Canada’s Rivers Require Protection

March 14th is the International Day of Action for Rivers when communities across the world are celebrating rivers and raising awareness of the need to protect and restore rivers.  “The Green Party has continually tried to raise the need for strong policy and legislation to protect our rivers,” said Green Leader Elizabeth May. “In particular, I mourn for the mighty Athabasca River which has been so desecrated by the toxic outpourings from the oil sands.  Canada has stewardship of over nine percent of the world’s freshwater.  It is our responsibility to protect it and keep it clean.”

“Canada is continually at risk of capitulating to pressure to export our freshwater south of the border.  Trade agreements, including NAFTA, have left us susceptible to a loss of control over our water. The current Federal Water Policy that emphatically opposes large-scale exports (bulk exports) of our freshwater must be maintained,” said May. “That is why I urge Members of Parliament to support Bill 267, the Private Members Bill from Francis Scarpellegia, to ban inter-basin transfers.”

Bill C-267 calls for a pan-Canadian prohibition against inter-basin transfers, banning water removals across natural basin boundaries and protecting Canada against the possibility of a NAFTA challenge.  In the 2008 Speech from the Throne, the Harper government promised to introduce similar legislation that would prohibit inter-basin transfers within Canada but they have since reneged on that promise and refuse to support Mr. Scarpellegia’s bill.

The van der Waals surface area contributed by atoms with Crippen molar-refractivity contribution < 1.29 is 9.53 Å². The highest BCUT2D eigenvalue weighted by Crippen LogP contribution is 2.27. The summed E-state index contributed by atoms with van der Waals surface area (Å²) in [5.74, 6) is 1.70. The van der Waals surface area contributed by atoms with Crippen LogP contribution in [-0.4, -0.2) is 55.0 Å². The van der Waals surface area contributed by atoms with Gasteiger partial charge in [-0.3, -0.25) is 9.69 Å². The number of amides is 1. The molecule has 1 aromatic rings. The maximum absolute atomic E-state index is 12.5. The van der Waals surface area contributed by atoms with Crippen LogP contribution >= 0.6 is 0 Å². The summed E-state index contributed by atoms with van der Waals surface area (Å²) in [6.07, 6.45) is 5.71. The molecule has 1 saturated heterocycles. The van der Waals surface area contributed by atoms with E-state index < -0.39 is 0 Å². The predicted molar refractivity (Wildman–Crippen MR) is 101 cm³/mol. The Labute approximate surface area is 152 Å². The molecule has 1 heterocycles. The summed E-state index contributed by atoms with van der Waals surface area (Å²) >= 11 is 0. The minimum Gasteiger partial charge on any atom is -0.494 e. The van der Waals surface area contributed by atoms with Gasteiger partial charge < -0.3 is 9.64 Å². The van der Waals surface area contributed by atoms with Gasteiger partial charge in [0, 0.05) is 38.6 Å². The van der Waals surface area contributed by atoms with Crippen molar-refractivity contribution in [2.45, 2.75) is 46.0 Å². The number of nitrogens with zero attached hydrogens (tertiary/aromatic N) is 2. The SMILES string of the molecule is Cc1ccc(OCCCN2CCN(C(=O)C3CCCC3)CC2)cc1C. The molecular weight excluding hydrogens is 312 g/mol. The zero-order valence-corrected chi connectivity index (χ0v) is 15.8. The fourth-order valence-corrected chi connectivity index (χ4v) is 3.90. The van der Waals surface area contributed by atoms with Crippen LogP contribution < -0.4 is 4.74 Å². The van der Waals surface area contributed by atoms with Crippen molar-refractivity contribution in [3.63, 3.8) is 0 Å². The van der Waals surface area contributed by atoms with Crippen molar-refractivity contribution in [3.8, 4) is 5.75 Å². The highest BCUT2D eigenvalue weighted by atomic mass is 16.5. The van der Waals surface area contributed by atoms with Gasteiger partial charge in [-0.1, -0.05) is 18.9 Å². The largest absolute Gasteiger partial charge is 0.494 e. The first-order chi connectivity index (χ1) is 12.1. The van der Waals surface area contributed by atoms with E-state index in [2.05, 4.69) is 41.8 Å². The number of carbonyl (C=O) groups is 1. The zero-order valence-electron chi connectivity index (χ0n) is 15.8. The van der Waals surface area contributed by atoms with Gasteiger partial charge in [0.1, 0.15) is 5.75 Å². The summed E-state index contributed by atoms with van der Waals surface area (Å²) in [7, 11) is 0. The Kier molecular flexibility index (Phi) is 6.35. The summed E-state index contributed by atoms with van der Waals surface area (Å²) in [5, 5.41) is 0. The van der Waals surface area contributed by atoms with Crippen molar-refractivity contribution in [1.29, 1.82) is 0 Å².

To protect our freshwater ecosystems and their ecological services (e.g. as habitats for fish and freshwater species, as domestic water supplies for energy-generation and recreation, as sources of water for irrigation and other economic uses), the federal government has to use its powers, including the Fisheries Act, and its role in inter-jurisdictional water sharing. This is especially important when considering the changes in quality and quantity of Canada’s freshwater that will occur due to climate change. The Great Lakes’ levels will fall, resulting in higher concentrations of toxic chemicals and other pollutants; B.C. rivers will become over-heated, preventing salmon spawning; and farmers will face increasing drought. The Athabasca River is already experiencing significant declines in flow and water quality due to climatic impacts and tar sand developments.

“Watershed protection should be a priority of the federal government,” said May. “We must guard against efforts to weaken environmental legislation as sustainable management of our rivers is crucial.”